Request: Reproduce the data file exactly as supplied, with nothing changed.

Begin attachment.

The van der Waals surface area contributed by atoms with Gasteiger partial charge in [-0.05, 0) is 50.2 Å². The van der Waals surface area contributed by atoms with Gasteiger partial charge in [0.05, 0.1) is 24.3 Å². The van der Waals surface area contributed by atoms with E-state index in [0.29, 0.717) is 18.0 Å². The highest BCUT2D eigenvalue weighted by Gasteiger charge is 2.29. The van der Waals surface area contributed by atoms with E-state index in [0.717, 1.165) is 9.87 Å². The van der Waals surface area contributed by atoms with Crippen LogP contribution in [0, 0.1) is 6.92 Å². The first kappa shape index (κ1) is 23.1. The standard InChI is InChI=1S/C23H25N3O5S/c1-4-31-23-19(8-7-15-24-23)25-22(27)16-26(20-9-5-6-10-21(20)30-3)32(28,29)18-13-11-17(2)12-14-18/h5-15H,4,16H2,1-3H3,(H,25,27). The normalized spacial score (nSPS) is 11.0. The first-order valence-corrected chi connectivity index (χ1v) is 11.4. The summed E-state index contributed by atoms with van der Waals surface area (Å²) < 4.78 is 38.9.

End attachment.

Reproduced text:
The van der Waals surface area contributed by atoms with Gasteiger partial charge in [-0.05, 0) is 50.2 Å². The van der Waals surface area contributed by atoms with Gasteiger partial charge in [0.05, 0.1) is 24.3 Å². The van der Waals surface area contributed by atoms with E-state index in [0.29, 0.717) is 18.0 Å². The highest BCUT2D eigenvalue weighted by Gasteiger charge is 2.29. The van der Waals surface area contributed by atoms with E-state index in [0.717, 1.165) is 9.87 Å². The van der Waals surface area contributed by atoms with Crippen LogP contribution in [0, 0.1) is 6.92 Å². The first kappa shape index (κ1) is 23.1. The standard InChI is InChI=1S/C23H25N3O5S/c1-4-31-23-19(8-7-15-24-23)25-22(27)16-26(20-9-5-6-10-21(20)30-3)32(28,29)18-13-11-17(2)12-14-18/h5-15H,4,16H2,1-3H3,(H,25,27). The normalized spacial score (nSPS) is 11.0. The first-order valence-corrected chi connectivity index (χ1v) is 11.4. The summed E-state index contributed by atoms with van der Waals surface area (Å²) < 4.78 is 38.9.